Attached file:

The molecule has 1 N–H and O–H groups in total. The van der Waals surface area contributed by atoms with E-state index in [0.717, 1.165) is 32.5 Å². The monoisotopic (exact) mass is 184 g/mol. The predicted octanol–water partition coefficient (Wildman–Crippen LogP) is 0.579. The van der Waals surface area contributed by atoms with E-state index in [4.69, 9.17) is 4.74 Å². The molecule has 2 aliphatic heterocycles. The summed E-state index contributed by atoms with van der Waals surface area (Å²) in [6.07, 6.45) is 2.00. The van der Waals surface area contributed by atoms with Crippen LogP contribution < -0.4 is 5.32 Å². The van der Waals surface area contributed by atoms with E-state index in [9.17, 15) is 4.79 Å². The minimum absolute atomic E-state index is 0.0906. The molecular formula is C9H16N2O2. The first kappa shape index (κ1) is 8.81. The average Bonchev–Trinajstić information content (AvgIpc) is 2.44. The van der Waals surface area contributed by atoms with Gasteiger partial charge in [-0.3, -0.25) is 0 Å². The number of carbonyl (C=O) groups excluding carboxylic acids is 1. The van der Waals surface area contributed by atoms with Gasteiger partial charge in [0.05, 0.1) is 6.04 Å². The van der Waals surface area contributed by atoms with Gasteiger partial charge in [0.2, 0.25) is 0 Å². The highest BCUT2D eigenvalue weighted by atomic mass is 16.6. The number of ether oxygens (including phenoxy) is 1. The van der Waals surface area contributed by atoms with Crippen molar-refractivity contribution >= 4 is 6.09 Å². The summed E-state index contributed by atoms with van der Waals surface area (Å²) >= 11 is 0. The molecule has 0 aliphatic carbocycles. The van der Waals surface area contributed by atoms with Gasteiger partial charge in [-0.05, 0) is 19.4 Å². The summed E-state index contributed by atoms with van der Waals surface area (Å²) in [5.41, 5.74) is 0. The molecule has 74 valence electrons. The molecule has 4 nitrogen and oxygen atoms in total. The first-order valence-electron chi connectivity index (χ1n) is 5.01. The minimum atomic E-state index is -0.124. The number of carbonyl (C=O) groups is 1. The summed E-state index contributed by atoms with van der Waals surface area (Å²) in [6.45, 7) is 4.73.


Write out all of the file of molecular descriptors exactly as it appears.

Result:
The molecule has 1 N–H and O–H groups in total. The van der Waals surface area contributed by atoms with E-state index in [0.717, 1.165) is 32.5 Å². The monoisotopic (exact) mass is 184 g/mol. The predicted octanol–water partition coefficient (Wildman–Crippen LogP) is 0.579. The van der Waals surface area contributed by atoms with E-state index in [4.69, 9.17) is 4.74 Å². The molecule has 2 aliphatic heterocycles. The summed E-state index contributed by atoms with van der Waals surface area (Å²) in [6.07, 6.45) is 2.00. The van der Waals surface area contributed by atoms with Crippen LogP contribution < -0.4 is 5.32 Å². The van der Waals surface area contributed by atoms with E-state index in [9.17, 15) is 4.79 Å². The minimum absolute atomic E-state index is 0.0906. The molecular formula is C9H16N2O2. The first kappa shape index (κ1) is 8.81. The average Bonchev–Trinajstić information content (AvgIpc) is 2.44. The van der Waals surface area contributed by atoms with Gasteiger partial charge in [-0.3, -0.25) is 0 Å². The number of carbonyl (C=O) groups excluding carboxylic acids is 1. The van der Waals surface area contributed by atoms with Gasteiger partial charge in [0.05, 0.1) is 6.04 Å². The van der Waals surface area contributed by atoms with Gasteiger partial charge in [0.2, 0.25) is 0 Å². The highest BCUT2D eigenvalue weighted by atomic mass is 16.6. The number of ether oxygens (including phenoxy) is 1. The van der Waals surface area contributed by atoms with Crippen molar-refractivity contribution >= 4 is 6.09 Å². The summed E-state index contributed by atoms with van der Waals surface area (Å²) >= 11 is 0. The molecule has 0 aliphatic carbocycles. The van der Waals surface area contributed by atoms with Gasteiger partial charge in [-0.05, 0) is 19.4 Å². The summed E-state index contributed by atoms with van der Waals surface area (Å²) in [5.41, 5.74) is 0. The molecule has 74 valence electrons. The molecule has 4 nitrogen and oxygen atoms in total. The first-order valence-electron chi connectivity index (χ1n) is 5.01. The minimum atomic E-state index is -0.124. The number of carbonyl (C=O) groups is 1. The summed E-state index contributed by atoms with van der Waals surface area (Å²) in [6.45, 7) is 4.73.